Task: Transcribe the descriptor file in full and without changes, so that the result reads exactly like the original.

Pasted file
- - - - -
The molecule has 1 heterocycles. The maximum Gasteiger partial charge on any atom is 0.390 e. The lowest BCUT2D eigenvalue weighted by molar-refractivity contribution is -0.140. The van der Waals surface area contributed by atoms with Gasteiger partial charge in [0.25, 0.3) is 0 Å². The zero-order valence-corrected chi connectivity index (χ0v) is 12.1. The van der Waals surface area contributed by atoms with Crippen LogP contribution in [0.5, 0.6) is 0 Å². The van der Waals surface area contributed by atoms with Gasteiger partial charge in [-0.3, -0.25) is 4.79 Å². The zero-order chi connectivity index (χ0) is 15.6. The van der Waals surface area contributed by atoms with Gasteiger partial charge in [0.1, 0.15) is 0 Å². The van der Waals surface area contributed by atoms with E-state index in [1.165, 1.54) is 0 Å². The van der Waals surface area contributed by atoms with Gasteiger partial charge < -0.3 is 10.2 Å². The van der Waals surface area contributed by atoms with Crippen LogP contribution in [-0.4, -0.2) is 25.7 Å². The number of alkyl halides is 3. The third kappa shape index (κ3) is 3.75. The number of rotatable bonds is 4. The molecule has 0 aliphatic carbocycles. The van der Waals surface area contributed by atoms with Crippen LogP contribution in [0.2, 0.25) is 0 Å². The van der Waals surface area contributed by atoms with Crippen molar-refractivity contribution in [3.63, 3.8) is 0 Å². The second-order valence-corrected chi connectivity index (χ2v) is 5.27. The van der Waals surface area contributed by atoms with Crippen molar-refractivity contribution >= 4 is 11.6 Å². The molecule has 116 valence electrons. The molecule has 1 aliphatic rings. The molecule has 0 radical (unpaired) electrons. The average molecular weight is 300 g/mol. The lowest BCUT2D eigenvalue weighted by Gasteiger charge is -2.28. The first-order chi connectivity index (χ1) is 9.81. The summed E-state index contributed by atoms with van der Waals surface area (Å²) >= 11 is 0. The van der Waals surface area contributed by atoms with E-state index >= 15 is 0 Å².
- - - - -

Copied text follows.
The molecule has 1 heterocycles. The maximum Gasteiger partial charge on any atom is 0.390 e. The lowest BCUT2D eigenvalue weighted by molar-refractivity contribution is -0.140. The van der Waals surface area contributed by atoms with Gasteiger partial charge in [0.25, 0.3) is 0 Å². The zero-order valence-corrected chi connectivity index (χ0v) is 12.1. The van der Waals surface area contributed by atoms with Crippen LogP contribution in [0.5, 0.6) is 0 Å². The van der Waals surface area contributed by atoms with Gasteiger partial charge in [-0.3, -0.25) is 4.79 Å². The zero-order chi connectivity index (χ0) is 15.6. The van der Waals surface area contributed by atoms with Gasteiger partial charge in [0.1, 0.15) is 0 Å². The van der Waals surface area contributed by atoms with E-state index in [1.165, 1.54) is 0 Å². The van der Waals surface area contributed by atoms with Gasteiger partial charge < -0.3 is 10.2 Å². The van der Waals surface area contributed by atoms with Crippen LogP contribution in [-0.4, -0.2) is 25.7 Å². The number of alkyl halides is 3. The third kappa shape index (κ3) is 3.75. The number of rotatable bonds is 4. The molecule has 0 aliphatic carbocycles. The van der Waals surface area contributed by atoms with Crippen LogP contribution in [0.2, 0.25) is 0 Å². The van der Waals surface area contributed by atoms with Crippen molar-refractivity contribution in [3.63, 3.8) is 0 Å². The second-order valence-corrected chi connectivity index (χ2v) is 5.27. The van der Waals surface area contributed by atoms with Crippen molar-refractivity contribution >= 4 is 11.6 Å². The molecule has 116 valence electrons. The molecule has 1 aliphatic rings. The molecule has 0 radical (unpaired) electrons. The average molecular weight is 300 g/mol. The lowest BCUT2D eigenvalue weighted by Gasteiger charge is -2.28. The first-order chi connectivity index (χ1) is 9.81. The summed E-state index contributed by atoms with van der Waals surface area (Å²) >= 11 is 0. The van der Waals surface area contributed by atoms with E-state index >= 15 is 0 Å².